The party had started well before then, however. Thursday evening Laidlaw’s Harley-Davidson in Baldwin Park hosted a Pre-Race Nitro Party to prepare for Friday morning’s AHDRA qualifying event at the Fairplex. Friday evening, the Peterson Automotive Museum hosted the Bonham & Butterfield motorcycle auction Preview Party and Love Ride reception.

AHDRA Drag Racing: California Nationals
Saturday morning, from our seat in the stands at the Pomona Drag Strip, seemingly within spittin’ distance of the starting line, we were covering our ears as ground-pounding Top Fuel monsters turned the quarter mile in under six seconds at speeds up to 225 mph. If the wind is right, your nasal passages will get the chance to process their fill of vaporized, vulcanized gutta-percha—ah, the smell of burning rubber and nitro fuel in the morning.

AHDRA sanctions 16 head-to-head classes and an ET class. If you wanted to compete, you’d undoubtedly find that, no matter how souped up your ride, you’d be in over your head in the Pro classes, but with only a few mods to your hawg you could actually compete in some of the Sportsman classes. For instance, the Hot Street Class is reserved for street-legal Sportsters, Buells, Big Twins and aftermarket-based motorcycles. In this class, the bike and rider weight ratio of eight pounds per cubic inch will be the rule, with a maximum of 98 c.i. So the ideal weight for bike and rider with a 96” engine would be 768 pounds. Of course, in the ET class, you get a handicap based on your best elapsed time during qualifying. This means you could conceivably run your moderately modified Super Glide or Fat Boy against a lower echelon Sportsman class dragster and make a race of it.

If you’re not enough of a “dork for torque” to don flamboyant protective leathers, emblazoned with commercial logos, and put your life and the mechanical well-being of your hog on the line in the quest of elapsed time glory, you can still have a great time at the drag races. You say you’d like to stretch your legs and get a bite to eat but the concession stands are located in the pit area? No problem. Your general admission pass affords you total access to the pit area. Seriously! Go look over Mike Romine’s shoulder while he wrenches on his Top Fuel dragster, or maybe get your photo taken with champion Doug Vancil. I’m willing to bet that if you ask her, Doug’s wife and crew chief, Julie, will oblige you by doing the honors.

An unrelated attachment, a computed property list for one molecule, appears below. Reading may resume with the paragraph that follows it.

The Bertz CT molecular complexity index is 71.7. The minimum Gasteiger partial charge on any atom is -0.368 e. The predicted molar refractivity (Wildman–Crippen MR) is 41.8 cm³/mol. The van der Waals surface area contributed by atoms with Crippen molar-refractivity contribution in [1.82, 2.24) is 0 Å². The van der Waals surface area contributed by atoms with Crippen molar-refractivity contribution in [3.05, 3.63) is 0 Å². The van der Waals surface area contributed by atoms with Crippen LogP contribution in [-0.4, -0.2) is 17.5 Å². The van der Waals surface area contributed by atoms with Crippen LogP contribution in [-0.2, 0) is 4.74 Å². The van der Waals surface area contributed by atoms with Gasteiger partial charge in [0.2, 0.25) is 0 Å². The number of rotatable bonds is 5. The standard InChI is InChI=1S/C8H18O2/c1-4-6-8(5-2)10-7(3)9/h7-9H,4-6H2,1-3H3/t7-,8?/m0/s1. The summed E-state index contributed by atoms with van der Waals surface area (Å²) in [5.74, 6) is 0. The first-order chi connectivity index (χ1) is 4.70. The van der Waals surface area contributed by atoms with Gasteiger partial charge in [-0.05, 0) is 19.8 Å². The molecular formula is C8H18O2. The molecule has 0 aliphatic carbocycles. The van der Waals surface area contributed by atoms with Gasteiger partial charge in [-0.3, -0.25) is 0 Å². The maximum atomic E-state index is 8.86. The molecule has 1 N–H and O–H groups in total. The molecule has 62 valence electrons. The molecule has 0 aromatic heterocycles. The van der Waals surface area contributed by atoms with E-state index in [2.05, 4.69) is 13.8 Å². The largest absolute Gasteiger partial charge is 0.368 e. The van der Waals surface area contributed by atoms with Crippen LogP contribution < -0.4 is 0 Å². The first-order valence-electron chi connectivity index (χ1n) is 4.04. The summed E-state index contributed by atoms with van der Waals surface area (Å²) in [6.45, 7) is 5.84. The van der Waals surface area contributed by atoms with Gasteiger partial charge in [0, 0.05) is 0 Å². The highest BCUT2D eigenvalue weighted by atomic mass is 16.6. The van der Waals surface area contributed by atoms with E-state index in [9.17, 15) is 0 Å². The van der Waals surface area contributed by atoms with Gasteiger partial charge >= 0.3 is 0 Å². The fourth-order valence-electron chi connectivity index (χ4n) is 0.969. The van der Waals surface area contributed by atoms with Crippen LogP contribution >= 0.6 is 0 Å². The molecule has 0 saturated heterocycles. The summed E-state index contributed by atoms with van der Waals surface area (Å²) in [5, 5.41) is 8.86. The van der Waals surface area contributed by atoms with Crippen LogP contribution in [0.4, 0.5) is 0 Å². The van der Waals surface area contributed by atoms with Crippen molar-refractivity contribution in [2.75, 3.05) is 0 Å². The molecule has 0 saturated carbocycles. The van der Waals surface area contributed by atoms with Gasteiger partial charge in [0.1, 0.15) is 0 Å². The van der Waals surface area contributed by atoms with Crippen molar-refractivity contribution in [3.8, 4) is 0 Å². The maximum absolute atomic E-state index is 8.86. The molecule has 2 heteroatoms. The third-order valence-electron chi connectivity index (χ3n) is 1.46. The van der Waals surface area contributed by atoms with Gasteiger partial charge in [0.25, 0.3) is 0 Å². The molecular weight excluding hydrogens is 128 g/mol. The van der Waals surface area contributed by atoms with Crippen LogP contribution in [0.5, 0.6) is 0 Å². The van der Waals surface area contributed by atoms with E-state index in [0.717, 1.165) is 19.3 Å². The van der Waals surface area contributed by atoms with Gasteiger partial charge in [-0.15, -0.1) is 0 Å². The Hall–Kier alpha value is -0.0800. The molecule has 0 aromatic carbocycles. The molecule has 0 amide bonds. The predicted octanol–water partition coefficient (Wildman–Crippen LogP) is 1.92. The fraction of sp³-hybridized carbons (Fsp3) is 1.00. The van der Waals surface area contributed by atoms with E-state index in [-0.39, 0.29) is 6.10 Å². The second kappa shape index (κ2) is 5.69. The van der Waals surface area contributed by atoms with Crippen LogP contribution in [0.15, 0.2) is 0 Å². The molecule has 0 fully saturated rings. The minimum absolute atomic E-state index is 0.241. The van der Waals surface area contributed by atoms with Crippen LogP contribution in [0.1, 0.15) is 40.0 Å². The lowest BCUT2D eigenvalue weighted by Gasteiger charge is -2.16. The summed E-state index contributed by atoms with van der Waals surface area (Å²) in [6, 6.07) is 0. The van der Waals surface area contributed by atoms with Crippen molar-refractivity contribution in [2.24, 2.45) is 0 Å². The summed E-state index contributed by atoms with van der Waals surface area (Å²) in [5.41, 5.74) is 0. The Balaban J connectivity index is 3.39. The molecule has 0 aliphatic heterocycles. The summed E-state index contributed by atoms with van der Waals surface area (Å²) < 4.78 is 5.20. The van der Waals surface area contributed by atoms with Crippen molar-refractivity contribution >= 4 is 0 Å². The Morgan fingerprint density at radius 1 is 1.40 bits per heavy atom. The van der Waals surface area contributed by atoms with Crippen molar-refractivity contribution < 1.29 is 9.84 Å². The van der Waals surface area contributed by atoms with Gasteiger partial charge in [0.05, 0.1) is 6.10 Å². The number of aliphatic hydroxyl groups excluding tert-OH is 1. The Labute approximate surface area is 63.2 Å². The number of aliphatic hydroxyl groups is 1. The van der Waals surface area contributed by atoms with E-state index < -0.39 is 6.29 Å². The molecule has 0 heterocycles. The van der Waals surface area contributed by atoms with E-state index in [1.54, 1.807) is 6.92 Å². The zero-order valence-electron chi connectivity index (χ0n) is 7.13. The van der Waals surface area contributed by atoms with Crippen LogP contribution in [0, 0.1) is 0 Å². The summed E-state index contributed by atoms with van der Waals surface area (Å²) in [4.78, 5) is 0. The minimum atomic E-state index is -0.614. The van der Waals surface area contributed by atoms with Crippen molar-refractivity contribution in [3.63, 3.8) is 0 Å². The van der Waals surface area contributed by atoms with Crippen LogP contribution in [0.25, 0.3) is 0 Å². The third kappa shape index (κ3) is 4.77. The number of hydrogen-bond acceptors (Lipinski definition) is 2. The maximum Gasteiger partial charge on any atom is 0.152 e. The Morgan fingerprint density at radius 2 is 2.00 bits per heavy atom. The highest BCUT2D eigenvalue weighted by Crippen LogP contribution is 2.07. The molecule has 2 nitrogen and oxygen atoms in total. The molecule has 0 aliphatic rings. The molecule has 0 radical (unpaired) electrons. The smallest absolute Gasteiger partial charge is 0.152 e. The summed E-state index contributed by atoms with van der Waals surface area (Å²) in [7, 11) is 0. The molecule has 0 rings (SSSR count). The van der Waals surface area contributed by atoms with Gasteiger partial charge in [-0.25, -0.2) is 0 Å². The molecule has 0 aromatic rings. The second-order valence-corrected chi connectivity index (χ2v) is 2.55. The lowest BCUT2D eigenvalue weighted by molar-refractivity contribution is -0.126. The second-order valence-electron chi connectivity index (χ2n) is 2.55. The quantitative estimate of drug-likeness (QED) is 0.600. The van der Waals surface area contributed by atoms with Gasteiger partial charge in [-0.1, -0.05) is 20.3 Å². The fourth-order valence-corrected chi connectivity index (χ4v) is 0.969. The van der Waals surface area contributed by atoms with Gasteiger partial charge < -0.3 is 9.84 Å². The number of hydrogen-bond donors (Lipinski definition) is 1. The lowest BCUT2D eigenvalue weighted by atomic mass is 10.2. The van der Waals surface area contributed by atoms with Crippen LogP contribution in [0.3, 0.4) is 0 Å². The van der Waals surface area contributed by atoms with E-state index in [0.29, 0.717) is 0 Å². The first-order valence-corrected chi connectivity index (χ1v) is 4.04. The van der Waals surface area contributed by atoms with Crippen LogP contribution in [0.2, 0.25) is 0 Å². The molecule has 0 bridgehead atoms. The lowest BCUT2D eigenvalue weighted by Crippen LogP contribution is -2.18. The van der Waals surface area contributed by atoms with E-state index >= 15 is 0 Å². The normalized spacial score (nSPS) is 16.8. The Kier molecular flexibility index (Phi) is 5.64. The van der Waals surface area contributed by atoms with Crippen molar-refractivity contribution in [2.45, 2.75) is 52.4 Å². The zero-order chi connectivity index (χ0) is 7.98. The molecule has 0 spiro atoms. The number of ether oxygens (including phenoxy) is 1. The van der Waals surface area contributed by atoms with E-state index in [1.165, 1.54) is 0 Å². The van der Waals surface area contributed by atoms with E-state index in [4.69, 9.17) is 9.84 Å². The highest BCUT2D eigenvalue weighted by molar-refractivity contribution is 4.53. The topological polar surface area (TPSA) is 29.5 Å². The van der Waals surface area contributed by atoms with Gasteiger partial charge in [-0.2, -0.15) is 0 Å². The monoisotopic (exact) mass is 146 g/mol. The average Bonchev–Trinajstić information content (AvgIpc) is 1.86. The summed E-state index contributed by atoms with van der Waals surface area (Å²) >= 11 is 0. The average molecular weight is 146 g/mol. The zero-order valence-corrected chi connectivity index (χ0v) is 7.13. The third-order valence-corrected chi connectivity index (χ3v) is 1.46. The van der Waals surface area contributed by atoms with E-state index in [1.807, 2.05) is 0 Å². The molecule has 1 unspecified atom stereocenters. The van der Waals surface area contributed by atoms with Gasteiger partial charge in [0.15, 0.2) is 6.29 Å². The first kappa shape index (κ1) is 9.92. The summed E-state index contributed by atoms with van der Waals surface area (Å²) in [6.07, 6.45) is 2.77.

Flat track racing: Pacific Coast Nationals
Flat track racing at Pomona featured three classes. The Top Gun 450 class gives motocross and off-road racers the opportunity to develop their skills on the flat track while riding their own bikes. The Saddlemen Vintage class is for bikes made before 1975. This class brings back a glorious bygone era when Harley-Davidsons competed against Triumphs, BSAs and the occasional Yamaha. The Open Class is the premier division of the series. Harley-Davidson Screamin’ Eagle team member Kenny Coolbeth has dominated this class for the past two years.

It’s impossible for any two-wheel enthusiast not to get caught up in the awe-inspiring display of athleticism combined with raw V-Twin power that is flat track racing. You’ll find it easy to become involved at a visceral level, and may imagine yourself grasping the handlebars while you engage every muscle in your body in an effort to control your assault weapon as it hurtles sideways into the first turn at speeds exceeding 100 mph.

Nuts and bolts
Of course, Cal Bike Week wasn’t only about the races. Live bands performed continuously, the Victor McLaglen Motor Corps stunt team performed, the Wall of Death stunt riding team delivered their show, Freestyle stunt rider Jason Pullen wheelied and stoppied, demo rides were available from Harley-Davidson and Victor Vert’s Boss Hoss franchise, plus 200 vendors sold wares to motorcycle enthusiasts.

Steve Fisher, marketing director for Glendale Harley-Davidson, summed up the sentiments of a great many of us when he mentioned how much he looks forward to strolling through the vendor village at major events. He’s invariably impressed by the inventive accessories that V-Twin luminaries like the crew at Kuryakyn design to enhance nearly every facet and function of a Harley.

Saturday night, the Peterson Automotive Museum held its much anticipated Bonham & Butterfield motorcycle auction and, of course, Sunday morning all eyes were on the 24th annual Love Ride.